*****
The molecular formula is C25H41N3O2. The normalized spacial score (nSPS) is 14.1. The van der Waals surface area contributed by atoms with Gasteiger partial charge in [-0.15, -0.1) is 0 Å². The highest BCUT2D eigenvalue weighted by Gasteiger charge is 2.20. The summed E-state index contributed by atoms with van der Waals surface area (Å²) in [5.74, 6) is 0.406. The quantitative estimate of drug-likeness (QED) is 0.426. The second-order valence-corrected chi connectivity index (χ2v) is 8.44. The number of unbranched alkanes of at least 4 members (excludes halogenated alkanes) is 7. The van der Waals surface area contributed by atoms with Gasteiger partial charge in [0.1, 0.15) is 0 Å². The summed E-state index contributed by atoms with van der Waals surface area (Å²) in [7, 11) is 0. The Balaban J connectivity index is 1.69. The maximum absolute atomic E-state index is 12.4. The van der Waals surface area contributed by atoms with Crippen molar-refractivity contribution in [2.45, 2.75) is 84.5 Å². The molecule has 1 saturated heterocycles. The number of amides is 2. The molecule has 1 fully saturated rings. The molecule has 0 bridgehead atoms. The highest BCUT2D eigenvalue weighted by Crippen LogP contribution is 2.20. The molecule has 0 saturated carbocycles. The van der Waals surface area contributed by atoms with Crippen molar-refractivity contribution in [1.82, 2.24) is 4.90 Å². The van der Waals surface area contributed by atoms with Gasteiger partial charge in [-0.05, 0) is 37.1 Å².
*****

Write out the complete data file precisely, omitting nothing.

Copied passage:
The molecular formula is C25H41N3O2. The normalized spacial score (nSPS) is 14.1. The van der Waals surface area contributed by atoms with Gasteiger partial charge in [-0.15, -0.1) is 0 Å². The highest BCUT2D eigenvalue weighted by Gasteiger charge is 2.20. The summed E-state index contributed by atoms with van der Waals surface area (Å²) in [5.74, 6) is 0.406. The quantitative estimate of drug-likeness (QED) is 0.426. The second-order valence-corrected chi connectivity index (χ2v) is 8.44. The number of unbranched alkanes of at least 4 members (excludes halogenated alkanes) is 7. The van der Waals surface area contributed by atoms with Gasteiger partial charge in [0.1, 0.15) is 0 Å². The summed E-state index contributed by atoms with van der Waals surface area (Å²) in [7, 11) is 0. The Balaban J connectivity index is 1.69. The maximum absolute atomic E-state index is 12.4. The van der Waals surface area contributed by atoms with Crippen molar-refractivity contribution in [2.45, 2.75) is 84.5 Å². The molecule has 1 saturated heterocycles. The number of amides is 2. The molecule has 1 fully saturated rings. The molecule has 0 bridgehead atoms. The highest BCUT2D eigenvalue weighted by Crippen LogP contribution is 2.20. The molecule has 0 saturated carbocycles. The van der Waals surface area contributed by atoms with Crippen molar-refractivity contribution in [1.82, 2.24) is 4.90 Å². The van der Waals surface area contributed by atoms with Gasteiger partial charge in [-0.05, 0) is 37.1 Å².